Opinion

A European approach to fund the coronavirus cost is in the interest of all

We had not seen a common challenge as clear as this pandemic. The sum of national actions and programs is likely to be insufficient.

By: , , , , , , , and Date: April 6, 2020 Topic: European Macroeconomics & Governance

This opinion piece was originally published in El País and Corriere della Sera.

El País logo

Corriere della Sera logo

 

To reduce the economic fallout from the coronavirus crisis, massive fiscal support will be needed. Without sufficient support, GDP will fall much further and the recovery will be slower, as many more companies and productive structures will have been destroyed. Lower than necessary GDP resulting from a lack of fiscal support would lead to long-term unemployment and even to higher debt ratios.

There has hardly been a clearer common challenge than the coronavirus pandemic. The sum of actions taken by individual countries is likely to be insufficient. Solidarity and a joint European response are needed.

The health of every country depends directly on public health in surrounding countries. No country can remain virus-free for long when its neighbours have infected people. And cross-border contact is vital for our highly-integrated economies. The greatest share of trade for European Union countries is with other EU countries, via the internal market. The economic vitality of our partner countries therefore matters hugely for all of us.

Most fiscal measures so far, however, have been national, and the extent to which northern EU countries are able to spend more money than their southern neighbours is striking. Germany announced an aid package in excess of 4% of its GDP and hundreds of billions of guarantees. France is taking major measures and the Dutch economy has quite rightly been propped up with a package that could reach €65 billion. But Italy produced a rather small package — much less than required to fend off lasting damage. Also the Spanish response is smaller than the size of the health crisis would suggest it should be. Market pressure and fear of a new euro-area crisis might be behind more muted fiscal responses.

Pan-European backing for a strong and joint crisis response is crucial now. The fight against COVID-19 must not force the euro area into crisis. Doubts about the creditworthiness of individual countries can, in financial markets, lead to self-fulfilling prophecies. Investors demand higher returns because of the perceived risks, raising interest on government debt. This increases financing problems for countries, leading in turn to even higher risk premiums, and the spiral starts again.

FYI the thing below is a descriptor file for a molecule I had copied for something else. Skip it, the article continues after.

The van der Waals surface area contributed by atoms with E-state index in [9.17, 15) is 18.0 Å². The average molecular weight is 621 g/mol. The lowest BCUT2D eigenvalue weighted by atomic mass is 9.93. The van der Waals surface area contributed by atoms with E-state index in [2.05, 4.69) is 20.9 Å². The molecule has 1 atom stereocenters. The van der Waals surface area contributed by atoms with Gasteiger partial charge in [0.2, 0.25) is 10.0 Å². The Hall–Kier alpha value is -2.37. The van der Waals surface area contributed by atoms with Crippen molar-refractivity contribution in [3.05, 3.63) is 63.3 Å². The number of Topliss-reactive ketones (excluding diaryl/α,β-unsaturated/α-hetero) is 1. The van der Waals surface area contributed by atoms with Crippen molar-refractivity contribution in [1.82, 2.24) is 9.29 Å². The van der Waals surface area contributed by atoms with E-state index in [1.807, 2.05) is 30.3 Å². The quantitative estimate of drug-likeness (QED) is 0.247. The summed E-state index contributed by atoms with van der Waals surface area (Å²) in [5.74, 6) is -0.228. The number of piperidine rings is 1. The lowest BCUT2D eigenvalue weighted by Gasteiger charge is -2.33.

We need strong political commitment so that self-fulfilling prophecies don’t materialise. The European Central Bank is doing the right thing and should receive full and explicit political support. But politicians cannot leave the job of handling this crisis only to the ECB. Democratic legitimacy and direction are needed for the European Union. Government leaders and parliaments must now agree on a strong programme for all of Europe. In particular, they must provide support to the most vulnerable and boost investment across Europe, to ensure recovery from this crisis.

The first steps have already been taken. The European Commission has found tens of billions of euros within its current budget, and budgetary requirements have been relaxed. The ECB has announced it will stimulate the economy by, among other measures, buying up more than €1 trillion of debt. Recent ECB decisions have been particularly weighty and appropriate, notably the creation of the Pandemic Emergency Purchase Programme.

A solution is feasible for this specific, unique crisis. No permanent debt guarantee mechanism is needed, nor is the mutualisation of existing debt. But joint financing to tackle COVID-19 and manage the recovery phase is necessary. The precise vehicle is a secondary question, even though it is a politically charged one. Whatever the approach, the ECB should provide backing. But it is up to government leaders to take charge and provide the necessary legitimacy for a crisis response that will shape our common future.


Republishing and referencing

Bruegel considers itself a public good and takes no institutional standpoint.

Due to copyright agreements we ask that you kindly email request to republish opinions that have appeared in print to [email protected].

Read article Download PDF
 

External Publication

Building the Road to Greener Pastures

How the G20 can support the recovery with sustainable local infrastructure investment.

By: Mia Hoffmann, Ben McWilliams and Niclas Poitiers Topic: Global Economics & Governance, Testimonies Date: July 15, 2021
Read about event
 

Past Event

Past Event

Financing for Pandemic Preparedness and Response